While Dawkins, Dennett and Harris steer clear of Pinker’s more outrageous claims, they all indulge in some variant of biological determinism, the view that genes dictate behavior. In The Selfish Gene (1976), the book that first brought him to prominence, Dawkins wrote that a society based simply on a genetic “law of universal ruthless selfishness would be a very nasty society in which to live. But unfortunately, however much we may deplore something, it does not stop it being true.” Such statements earned Dawkins sharp criticism in Not In Our Genes, a work of prominent scientists attacking the racist, pseudoscientific field of sociobiology, particularly its defense of bogus studies upholding the inheritability of IQ.
Even as he distanced himself from the racist arguments about IQ, Dawkins’ foam-flecked review of Not In Our Genes accused its authors of presenting a “bizarre conspiracy theory of science” simply for having argued that scientific research (like everything in class society) may be influenced and at times distorted by ideological biases. In The Mismeasure of Man (1981) and other works, the late, renowned paleontologist Stephen Jay Gould exposed in great depth how “scientific” racism based on consciously or unconsciously twisted data is used to justify the lording of one class, sex or race over another (see “Science and the Battle Against Racism and Obscurantism,” WV No. 797, 14 February 2003). Gould was also among those evolutionary biologists who refuted the fallacy that Darwinian evolution by natural selection can be applied to human social development.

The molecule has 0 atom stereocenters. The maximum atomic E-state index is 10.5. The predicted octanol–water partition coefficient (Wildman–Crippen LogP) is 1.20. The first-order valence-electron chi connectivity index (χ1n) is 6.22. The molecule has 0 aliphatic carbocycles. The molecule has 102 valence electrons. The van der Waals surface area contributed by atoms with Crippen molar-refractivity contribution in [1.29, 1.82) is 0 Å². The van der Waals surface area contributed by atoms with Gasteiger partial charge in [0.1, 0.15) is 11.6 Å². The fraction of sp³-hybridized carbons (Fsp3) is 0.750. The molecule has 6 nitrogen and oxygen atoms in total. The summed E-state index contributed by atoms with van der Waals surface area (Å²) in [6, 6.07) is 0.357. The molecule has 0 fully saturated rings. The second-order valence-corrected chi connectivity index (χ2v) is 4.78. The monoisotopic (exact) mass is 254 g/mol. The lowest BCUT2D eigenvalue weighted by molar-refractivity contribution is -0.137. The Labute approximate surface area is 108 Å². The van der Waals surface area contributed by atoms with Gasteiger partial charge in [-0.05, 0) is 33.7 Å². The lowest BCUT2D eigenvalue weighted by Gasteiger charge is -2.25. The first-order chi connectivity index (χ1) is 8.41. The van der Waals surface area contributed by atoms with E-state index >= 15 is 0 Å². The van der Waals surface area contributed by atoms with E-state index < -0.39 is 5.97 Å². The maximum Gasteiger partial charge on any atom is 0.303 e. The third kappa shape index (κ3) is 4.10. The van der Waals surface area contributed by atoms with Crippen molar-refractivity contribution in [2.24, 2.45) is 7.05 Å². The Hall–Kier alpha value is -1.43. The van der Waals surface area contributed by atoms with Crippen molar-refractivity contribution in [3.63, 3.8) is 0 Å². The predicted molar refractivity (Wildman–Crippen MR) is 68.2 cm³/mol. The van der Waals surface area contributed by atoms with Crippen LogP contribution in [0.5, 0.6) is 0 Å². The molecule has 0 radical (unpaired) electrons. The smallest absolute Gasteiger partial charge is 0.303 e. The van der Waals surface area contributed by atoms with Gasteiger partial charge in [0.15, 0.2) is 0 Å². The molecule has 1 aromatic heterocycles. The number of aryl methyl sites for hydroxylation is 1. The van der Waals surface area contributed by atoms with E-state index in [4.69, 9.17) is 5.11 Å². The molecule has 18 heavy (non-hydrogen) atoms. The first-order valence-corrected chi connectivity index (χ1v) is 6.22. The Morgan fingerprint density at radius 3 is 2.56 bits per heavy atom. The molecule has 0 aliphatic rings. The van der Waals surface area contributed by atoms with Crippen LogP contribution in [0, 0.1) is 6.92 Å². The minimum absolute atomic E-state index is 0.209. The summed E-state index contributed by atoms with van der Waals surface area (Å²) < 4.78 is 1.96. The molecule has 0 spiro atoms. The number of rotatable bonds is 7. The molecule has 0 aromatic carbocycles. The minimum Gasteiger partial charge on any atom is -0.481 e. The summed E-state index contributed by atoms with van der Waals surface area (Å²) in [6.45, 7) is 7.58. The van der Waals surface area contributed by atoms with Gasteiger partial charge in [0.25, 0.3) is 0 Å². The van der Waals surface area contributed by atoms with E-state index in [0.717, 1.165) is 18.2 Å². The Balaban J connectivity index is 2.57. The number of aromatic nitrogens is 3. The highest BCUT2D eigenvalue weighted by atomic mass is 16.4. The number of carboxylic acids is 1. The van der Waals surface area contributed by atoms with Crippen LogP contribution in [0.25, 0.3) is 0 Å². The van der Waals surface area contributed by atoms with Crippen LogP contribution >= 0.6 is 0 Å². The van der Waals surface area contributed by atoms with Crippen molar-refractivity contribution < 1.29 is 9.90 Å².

Where Dawkins and Dennett really indulge their pseudo-materialist itch is in discussing the basis of religious belief. Asking in his book Breaking the Spell why religion “means so much to so many people, and why—and how—does it command allegiance and shape so many lives so strongly,” Dennett answers with a confused and confusing hodgepodge, jumping back and forth between the animism of primitive hunter-gatherer bands and the Christian churches in present-day America. He relates later religious doctrine to universal psychological behavior that supposedly originates with our early hominoid precursors, such as the need for young children to accept the authority of their parents. One could just as well argue that a child’s awareness of the relation between cause and effect (e.g., kicking a ball with the front of one’s foot makes it move forward) predisposes him to scientific rationality in later life.
In The God Delusion, Dawkins contends that religious behavior can be called “a human universal” demanding “a Darwinian explanation.” His “explanation” is the absurd notion of a religion “meme,” an obscurantist term defined as a unit of cultural inheritance. This concoction is presented as an analogue of the gene, supposedly replicating, mutating and responding to selective pressure. Dawkins asserts that “memetic natural selection” offers “a plausible account of the detailed evolution of particular religions” without indicating why one religious “meme” might be selected over another, or even the rules whereby such “memes” are transmitted. Here Dawkins has crossed over into the realm of vulgar pseudoscience. Unlike memes, genes actually exist—they can be sequenced, spliced, transplanted and traced. Memes are pure idealist sophistry.